Christian Reifsteck, Standing Stones Healing Co.
We hear frequently that we need to “find stillness,” but stillness is not something that we need to search for like a hidden treasure. Rather, stillness is all around us, and rather than “find” it, we only need to slow down to allow it to catch up to us.
Stillness doesn’t need to take the form of formal meditation in which you sit cross-legged on the floor. Though this kind of stillness can be very effective in creating a deepening spirituality, it can also be very intimidating to those who have never done it. Stillness can take many forms, though: sitting quietly in a chair, watching trees swaying in the wind, lying in bed listening to the rain strike the window pane.
I often practice meditation in the traditional sense, meaning that I sit cross-legged on the floor, close my eyes, and slow my thoughts. But I also experience stillness in other ways and consider many of my activities, from dishwashing to weightlifting to rocking in my rocking chair, to be meditative. While these are not “meditation,” many activities can be meditative or mindful activity if you approach them as a purposeful pausing with awareness. The mindset that we bring to the moment is what’s most important.
For an experience of being still, I recommend sitting and do nothing. Don’t listen to music or watch TV or read a book or talk to your children. Go off by yourself, find a quiet place (for those with a busy household, this may be the bathroom). Though I recommend closing your eyes to help minimize distractions, you can keep them open at first if that makes you more comfortable. You can stare at the wall, watch the clock, or look at an object, if necessary. But spend that time in quiet contemplation. You can daydream, you can think about the things you need to do, you can think about the things you should be doing, but resist the urge to get up and do them. Just sit and be. Creating a purposeful space of reduced stimulation and activity is how we begin to cultivate stillness.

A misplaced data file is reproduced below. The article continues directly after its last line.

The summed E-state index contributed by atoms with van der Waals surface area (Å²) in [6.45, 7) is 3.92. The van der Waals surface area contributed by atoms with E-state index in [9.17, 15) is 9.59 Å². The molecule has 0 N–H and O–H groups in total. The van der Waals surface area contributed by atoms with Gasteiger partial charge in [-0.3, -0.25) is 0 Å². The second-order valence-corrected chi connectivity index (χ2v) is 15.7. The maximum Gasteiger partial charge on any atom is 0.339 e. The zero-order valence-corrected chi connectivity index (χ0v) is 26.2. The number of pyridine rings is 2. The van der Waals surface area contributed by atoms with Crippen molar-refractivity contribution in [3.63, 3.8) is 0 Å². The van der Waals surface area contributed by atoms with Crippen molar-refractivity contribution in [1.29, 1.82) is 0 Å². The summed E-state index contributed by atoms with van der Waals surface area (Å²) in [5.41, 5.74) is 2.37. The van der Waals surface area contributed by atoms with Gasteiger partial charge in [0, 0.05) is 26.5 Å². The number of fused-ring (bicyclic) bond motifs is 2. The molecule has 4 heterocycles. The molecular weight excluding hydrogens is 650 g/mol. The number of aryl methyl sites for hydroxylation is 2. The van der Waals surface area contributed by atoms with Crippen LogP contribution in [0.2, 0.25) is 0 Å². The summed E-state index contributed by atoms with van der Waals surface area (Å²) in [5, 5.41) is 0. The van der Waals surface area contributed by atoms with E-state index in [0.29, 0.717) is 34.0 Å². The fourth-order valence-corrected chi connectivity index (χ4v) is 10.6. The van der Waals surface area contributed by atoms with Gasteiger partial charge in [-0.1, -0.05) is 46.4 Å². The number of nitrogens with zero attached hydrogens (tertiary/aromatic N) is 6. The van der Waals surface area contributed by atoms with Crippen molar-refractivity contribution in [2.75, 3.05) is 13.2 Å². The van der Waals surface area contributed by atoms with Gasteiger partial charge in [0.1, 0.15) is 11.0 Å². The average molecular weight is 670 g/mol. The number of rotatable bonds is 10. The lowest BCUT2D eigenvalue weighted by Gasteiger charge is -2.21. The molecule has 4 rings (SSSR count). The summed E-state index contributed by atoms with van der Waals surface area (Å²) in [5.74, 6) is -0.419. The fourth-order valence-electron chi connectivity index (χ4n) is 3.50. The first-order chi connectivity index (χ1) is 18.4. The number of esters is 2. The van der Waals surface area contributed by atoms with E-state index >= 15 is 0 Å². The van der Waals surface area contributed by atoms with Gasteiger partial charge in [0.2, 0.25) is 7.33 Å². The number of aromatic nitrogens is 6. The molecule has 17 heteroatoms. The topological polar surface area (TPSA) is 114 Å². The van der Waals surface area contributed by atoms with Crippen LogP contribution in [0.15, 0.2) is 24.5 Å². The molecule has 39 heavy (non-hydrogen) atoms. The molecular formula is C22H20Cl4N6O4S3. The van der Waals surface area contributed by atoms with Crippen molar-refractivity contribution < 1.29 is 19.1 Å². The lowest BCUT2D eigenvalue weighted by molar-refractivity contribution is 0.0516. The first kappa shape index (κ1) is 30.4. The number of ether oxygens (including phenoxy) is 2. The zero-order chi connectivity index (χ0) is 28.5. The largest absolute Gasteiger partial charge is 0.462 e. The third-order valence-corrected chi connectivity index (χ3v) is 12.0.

Because of our culture’s focus on a flurry of activity, it usually doesn’t take more than a few minutes for us to feel like we should be doing something more productive. There is always so much to do, and “busy” has not only become a status symbol in our culture, but it’s even now a rote answer to the “How are you?” question. Resist this cultural conditioning and these urges to get up and be productive, if only for a few more minutes. It is important to be able to set aside time for yourself, even a small amount of time, to just exist, to just be. If you push past the desire to get up and determine to stick with your stillness for a bit, then you’ve done well.
Watching the clock isn’t the point of stillness, but a good amount of time for stillness or a meditative practice is the magical twenty minutes. I am a proponent of twenty minute practices because, in my experience, it’s long enough to have to force yourself to be still and for you to feel uncomfortable with doing nothing for that long, but not long enough that you feel anxious or upset that you’ve done nothing the whole day. Like with other spiritual activities, such as walking or writing, it’s also a good amount of time to get settled, shake off your most recent thoughts, become absorbed in the experience, and end it with a different mindset from when you began.
I also personally find this amount of time to be my natural meditation “sweet spot” and, even though I’m not timing myself and am not focused on how long my meditation is, it frequently hovers around 20 minutes. As you expand your spiritual practice and feel more comfortable with stillness, as you feel less guilty about taking time wholly and completely for yourself to “accomplish” nothing, you may personally want to increase that length of time.
Or you may not, because creating stillness is adaptable to your needs, and even a few moments of focused stillness is a success, and success breeds success. Suze Yaloff Schwartz writes in Unplug: A Simple Guide to Meditation for Busy Skeptics and Modern Soul Seekers, “You’re not practicing to achieve anything; getting yourself to sit quietly and breathe at least once a day is the achievement.” As you continue to practice stillness, you will find this time to be less and less of an annoyance or a waste of time and more and more something that you look forward to, a refuge from the busyness of life, a special time completely for you, and even a necessity.